[Date Prev][Date Next][Thread Prev][Thread Next][Date Index][Thread Index]
Re: RFC 1426 problem and solution
The problem is the case where you go
sender -> MTA (8BITMIME) -> MTA (7BIT) -> recipient.
If the message is refused by the first MTA, the user gets a pretty
quick idea of what is going on, and can take appropriate action,
such as selecting another C-T-E.
If the interaction is well-defined, it is easy to configure the
mailer to do it automagically, without the user (who probably
doesn't even know what a C-T-E is) being aware of it.
If the message is refused at the second MTA, the user will see this
as "if I send with C-T-E 8BIT, the message will bounce at random
times; better not use this", and, in my belief, 8BITMIME will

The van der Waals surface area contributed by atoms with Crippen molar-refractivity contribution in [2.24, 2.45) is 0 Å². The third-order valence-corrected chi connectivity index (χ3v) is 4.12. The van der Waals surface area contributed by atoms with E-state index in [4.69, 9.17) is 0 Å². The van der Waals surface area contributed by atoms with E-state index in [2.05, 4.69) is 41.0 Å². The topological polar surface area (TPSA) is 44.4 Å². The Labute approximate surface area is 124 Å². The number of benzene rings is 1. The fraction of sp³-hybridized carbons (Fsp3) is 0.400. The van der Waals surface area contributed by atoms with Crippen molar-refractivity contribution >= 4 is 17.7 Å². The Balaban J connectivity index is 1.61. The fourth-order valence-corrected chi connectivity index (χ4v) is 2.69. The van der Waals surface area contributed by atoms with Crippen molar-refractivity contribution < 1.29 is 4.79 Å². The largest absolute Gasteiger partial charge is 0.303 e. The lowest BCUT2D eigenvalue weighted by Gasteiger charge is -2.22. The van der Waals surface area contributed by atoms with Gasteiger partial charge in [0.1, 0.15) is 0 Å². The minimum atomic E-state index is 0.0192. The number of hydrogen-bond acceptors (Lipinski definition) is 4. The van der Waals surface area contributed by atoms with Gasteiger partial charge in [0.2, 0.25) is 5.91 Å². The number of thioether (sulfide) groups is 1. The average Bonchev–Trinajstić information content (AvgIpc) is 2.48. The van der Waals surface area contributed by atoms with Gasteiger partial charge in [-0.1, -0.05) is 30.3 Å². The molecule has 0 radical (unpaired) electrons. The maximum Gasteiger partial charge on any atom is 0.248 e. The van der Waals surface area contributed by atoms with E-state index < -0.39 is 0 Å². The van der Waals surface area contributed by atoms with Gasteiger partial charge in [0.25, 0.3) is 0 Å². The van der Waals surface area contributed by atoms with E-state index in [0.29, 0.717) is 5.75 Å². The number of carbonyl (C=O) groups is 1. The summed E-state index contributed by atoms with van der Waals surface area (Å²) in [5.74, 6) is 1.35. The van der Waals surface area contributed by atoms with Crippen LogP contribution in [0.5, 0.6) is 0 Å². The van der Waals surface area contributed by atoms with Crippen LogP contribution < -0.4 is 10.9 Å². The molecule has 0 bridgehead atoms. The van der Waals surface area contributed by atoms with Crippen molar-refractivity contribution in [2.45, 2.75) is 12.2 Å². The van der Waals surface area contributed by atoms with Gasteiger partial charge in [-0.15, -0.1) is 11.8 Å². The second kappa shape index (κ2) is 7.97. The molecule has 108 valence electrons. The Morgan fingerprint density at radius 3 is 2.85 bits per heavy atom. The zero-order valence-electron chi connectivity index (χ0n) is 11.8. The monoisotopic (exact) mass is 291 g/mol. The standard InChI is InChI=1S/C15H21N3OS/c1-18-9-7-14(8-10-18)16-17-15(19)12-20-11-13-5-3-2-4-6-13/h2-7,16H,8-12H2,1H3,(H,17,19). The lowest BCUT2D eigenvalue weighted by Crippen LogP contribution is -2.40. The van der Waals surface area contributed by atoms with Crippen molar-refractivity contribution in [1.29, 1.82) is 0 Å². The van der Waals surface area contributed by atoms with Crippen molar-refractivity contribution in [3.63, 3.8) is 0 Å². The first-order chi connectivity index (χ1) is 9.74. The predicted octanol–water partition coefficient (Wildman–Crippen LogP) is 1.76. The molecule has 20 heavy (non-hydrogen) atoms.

not become established except within a few enclaves - NOT a
solution that I would want.
The relevant part of RFC 1426 should be:
Once a server SMTP supporting the 8bit-MIMEtransport service
extension accepts a content body containing octets with the high-
order (8th) bit set, the server SMTP must deliver or relay the
content in such a way as to preserve all bits in each octet.
That is, if you accepted it using SMTP, bouncing it is NOT
John, Ned, do you think that even stronger language can be put into
place in the Draft Standard phase, since, obviously, this is not
strong enough to be seen by all people? Something like adding
If the server relays it to another SMTP server, and this
server does not support 8BITMIME, the server MUST implement
a gateway transformation to 7bit MIME
I know this was a contentious issue in the WG, but I thought we
had settled it.
Harald Tveit Alvestrand